Babe Among the Stars: Cleethorpes Astronomy Society

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Galaxy Babe's column banner, showing a full moon and some little folk looking up at the sky

Mortal as I am, I know that I am born for a day. But when I follow at my pleasure the serried multitude of the stars in their circular course, my feet no longer touch the earth - Ptolemy

Cleethorpes Astronomy Society

Cleethorpes, a seaside town on the east coast of Lincolnshire, UK, boasts one of the UK's leading astronomical groups. The observatory stands on a plot of land rented from Cleethorpes Borough Council in the middle of the allotments on Beacon Hill. The project to begin building commenced in 1969 and took some 18 months to complete. To build the meeting room and dome, fundraising via sponsored walks and selling raffle tickets was undertaken by the original members. Their first telescope, donated by the British Astronomical Association, was built around 1860. Once the society got going, a more powerful, 16 inch refracting telescope replaced the original gift. This enables close-up images of the craters on the Moon, the distant moons of the outer solar system and as far as other galaxies. The cost of a CCD camera for the telescope was raised by members between 1999-2000. Celestial photographs taken by members decorate the internal walls of the meeting room.

Up to 80 regular attendees, mostly enthusiastic amateur astronomers, meet at the observatory on the first Wednesday each month (except August1) to hear a guest speaker give a talk on a specialist subject, watch slides, ask questions, laugh at president and founder Barrie Watts' jokes and share thoughts over a cup of tea. There is no age barrier, children are welcome. Members pay £20 per annum. For guests the entrance fee is £3 with £1 for students and children. In 2010 the committee voted to host some lessons in astronomy for beginners, which proved popular with around 20 regular attendees. The classes are held on a different night to the monthly meetings and anyone can join.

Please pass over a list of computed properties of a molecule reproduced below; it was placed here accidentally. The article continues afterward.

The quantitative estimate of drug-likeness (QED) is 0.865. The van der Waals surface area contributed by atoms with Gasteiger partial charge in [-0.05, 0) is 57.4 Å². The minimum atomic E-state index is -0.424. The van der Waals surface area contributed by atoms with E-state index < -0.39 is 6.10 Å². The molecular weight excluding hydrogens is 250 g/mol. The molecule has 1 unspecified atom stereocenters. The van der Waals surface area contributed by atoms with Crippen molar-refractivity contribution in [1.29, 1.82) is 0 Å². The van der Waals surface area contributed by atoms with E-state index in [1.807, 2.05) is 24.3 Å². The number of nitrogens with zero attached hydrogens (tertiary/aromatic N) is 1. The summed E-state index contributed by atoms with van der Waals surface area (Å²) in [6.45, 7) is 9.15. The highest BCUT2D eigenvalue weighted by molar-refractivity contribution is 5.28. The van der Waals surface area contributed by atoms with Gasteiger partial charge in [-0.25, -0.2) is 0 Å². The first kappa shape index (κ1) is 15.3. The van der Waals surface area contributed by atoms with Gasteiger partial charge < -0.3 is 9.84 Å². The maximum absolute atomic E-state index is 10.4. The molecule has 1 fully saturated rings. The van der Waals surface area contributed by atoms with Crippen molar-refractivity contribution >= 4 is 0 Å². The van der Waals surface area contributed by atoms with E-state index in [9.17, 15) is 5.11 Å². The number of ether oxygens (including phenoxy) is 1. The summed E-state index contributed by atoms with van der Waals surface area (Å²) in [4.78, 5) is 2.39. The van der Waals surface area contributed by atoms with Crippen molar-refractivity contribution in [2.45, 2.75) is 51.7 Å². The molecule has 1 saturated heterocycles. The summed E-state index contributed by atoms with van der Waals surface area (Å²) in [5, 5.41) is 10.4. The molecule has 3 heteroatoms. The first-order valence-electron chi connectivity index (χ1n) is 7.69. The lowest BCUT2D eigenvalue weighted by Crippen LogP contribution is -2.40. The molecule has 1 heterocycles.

Report on the Venus Transit 2012

The weather, as always, is an important factor in ground astronomy. Thousands of enthusiastic people turned out pre-dawn in the UK, even though the weather forecast was dire. Five members of the Cleethorpes Astronomy Club (including myself, the only female), shivered in the constant drizzle but stuck out the last hour of the transit hoping for a break in the thick dark clouds. Technology had advanced somewhat since the 2004 Venus transit, and one of the diehards logged into the NASA live feed on his mobile phone, so we could actually see what we were missing. I wonder what technology there will be available in 2117 [the year of the next Venus transit]? Or maybe people will be booking their holidays aboard solar rockets just to witness transits at any time they desire! Not everyone in the UK was clouded out, I'm pleased to report. On Saturday 9 June I had a nice chat on the telephone with my good friend Sir Patrick Moore who always sounds delighted to hear from me. He told me that he'd managed to view the transit and was sorry to hear that my group was disappointed. What a delightful man he is.

Across the Atlantic, there were many happy people, including:

I used my welder's filter to sneak peeks at it throughout the afternoon and evening. Venus made a very small neat black circle in the surface of the sun, a penny on a serving platter.

–  Happy Nerd

and there was a delightful cartoon in The Post.

Images of the Venus transit of 2012:

July 2012 Diary Dates

  • 01: Mercury at greatest eastern elongation from the Sun (26°) - best time to view
  • 03: Full Moon - the Buck Moon (also the Hay Moon, the Crane Moon or the Summer Moon)
  • 04: Anniversary of the ancient Chinese discovery of the supernova (catalogued SN 1054) now known as the Crab Nebula
  • 07: Moon passes 6° north of Neptune
  • 09: Venus and Aldebaran are within one degree of each other
  • 10: Moon passes 5° north of Uranus
  • 14/15: Moon and Jupiter just half a degree apart (in some areas there will be an occultation)
  • 15: (pre-dawn) Venus passes close to the Hyades open star cluster in Taurus
  • 19: New Moon
  • 24: Moon passes 4° south of Mars
  • 25: Moon passes 6° south of Saturn
  • 28/29/30/31: Delta Aquarids meteor shower

  • Chat about your celestial observances at the H2G2 Astronomy Society. Comment on anything in this edition of Babe Among the Stars by starting a new conversation below.

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1There is no monthly meeting at the observatory during August. Instead, Barrie Watts kindly invites all members to his home for a 'Star Party' on the night of the peak of the Perseid meteor shower.2This image was also chosen for APOD's pick on 9 June.

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